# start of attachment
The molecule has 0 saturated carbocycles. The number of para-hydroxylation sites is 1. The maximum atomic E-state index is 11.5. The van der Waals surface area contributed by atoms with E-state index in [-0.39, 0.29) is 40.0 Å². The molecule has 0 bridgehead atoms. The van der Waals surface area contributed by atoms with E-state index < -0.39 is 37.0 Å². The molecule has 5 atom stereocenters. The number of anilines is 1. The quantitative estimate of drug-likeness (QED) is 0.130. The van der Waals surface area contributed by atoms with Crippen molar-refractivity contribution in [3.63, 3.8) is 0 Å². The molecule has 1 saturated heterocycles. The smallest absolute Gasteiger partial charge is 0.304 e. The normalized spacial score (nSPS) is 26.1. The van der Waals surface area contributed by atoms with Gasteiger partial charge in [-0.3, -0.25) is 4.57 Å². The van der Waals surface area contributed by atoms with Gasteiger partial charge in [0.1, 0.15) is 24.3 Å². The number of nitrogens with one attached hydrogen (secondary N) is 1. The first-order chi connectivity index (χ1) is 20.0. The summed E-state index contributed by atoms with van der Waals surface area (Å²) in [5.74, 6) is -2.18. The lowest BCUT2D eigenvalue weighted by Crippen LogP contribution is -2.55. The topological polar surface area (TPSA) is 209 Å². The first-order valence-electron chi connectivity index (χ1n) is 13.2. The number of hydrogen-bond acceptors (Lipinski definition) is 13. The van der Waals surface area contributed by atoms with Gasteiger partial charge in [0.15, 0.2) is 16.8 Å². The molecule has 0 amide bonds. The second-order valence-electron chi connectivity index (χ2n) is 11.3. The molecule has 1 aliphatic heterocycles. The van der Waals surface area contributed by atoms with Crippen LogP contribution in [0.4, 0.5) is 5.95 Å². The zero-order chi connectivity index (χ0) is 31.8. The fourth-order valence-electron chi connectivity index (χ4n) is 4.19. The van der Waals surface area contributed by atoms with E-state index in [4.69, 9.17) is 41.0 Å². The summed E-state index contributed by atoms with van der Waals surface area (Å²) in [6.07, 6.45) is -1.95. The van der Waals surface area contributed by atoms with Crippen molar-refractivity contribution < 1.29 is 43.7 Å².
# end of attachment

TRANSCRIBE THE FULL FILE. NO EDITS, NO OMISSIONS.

The molecule has 0 saturated carbocycles. The number of para-hydroxylation sites is 1. The maximum atomic E-state index is 11.5. The van der Waals surface area contributed by atoms with E-state index in [-0.39, 0.29) is 40.0 Å². The molecule has 0 bridgehead atoms. The van der Waals surface area contributed by atoms with E-state index < -0.39 is 37.0 Å². The molecule has 5 atom stereocenters. The number of anilines is 1. The quantitative estimate of drug-likeness (QED) is 0.130. The van der Waals surface area contributed by atoms with Crippen molar-refractivity contribution in [3.63, 3.8) is 0 Å². The molecule has 1 saturated heterocycles. The smallest absolute Gasteiger partial charge is 0.304 e. The normalized spacial score (nSPS) is 26.1. The van der Waals surface area contributed by atoms with Gasteiger partial charge in [-0.3, -0.25) is 4.57 Å². The van der Waals surface area contributed by atoms with Gasteiger partial charge in [0.1, 0.15) is 24.3 Å². The number of nitrogens with one attached hydrogen (secondary N) is 1. The first-order chi connectivity index (χ1) is 20.0. The summed E-state index contributed by atoms with van der Waals surface area (Å²) in [5.74, 6) is -2.18. The lowest BCUT2D eigenvalue weighted by Crippen LogP contribution is -2.55. The topological polar surface area (TPSA) is 209 Å². The first-order valence-electron chi connectivity index (χ1n) is 13.2. The number of hydrogen-bond acceptors (Lipinski definition) is 13. The van der Waals surface area contributed by atoms with Gasteiger partial charge in [0.15, 0.2) is 16.8 Å². The molecule has 0 amide bonds. The second-order valence-electron chi connectivity index (χ2n) is 11.3. The molecule has 1 aliphatic heterocycles. The van der Waals surface area contributed by atoms with Crippen LogP contribution in [0.4, 0.5) is 5.95 Å². The zero-order chi connectivity index (χ0) is 31.8. The fourth-order valence-electron chi connectivity index (χ4n) is 4.19. The van der Waals surface area contributed by atoms with E-state index in [4.69, 9.17) is 41.0 Å². The summed E-state index contributed by atoms with van der Waals surface area (Å²) in [6.07, 6.45) is -1.95. The van der Waals surface area contributed by atoms with Crippen molar-refractivity contribution < 1.29 is 43.7 Å².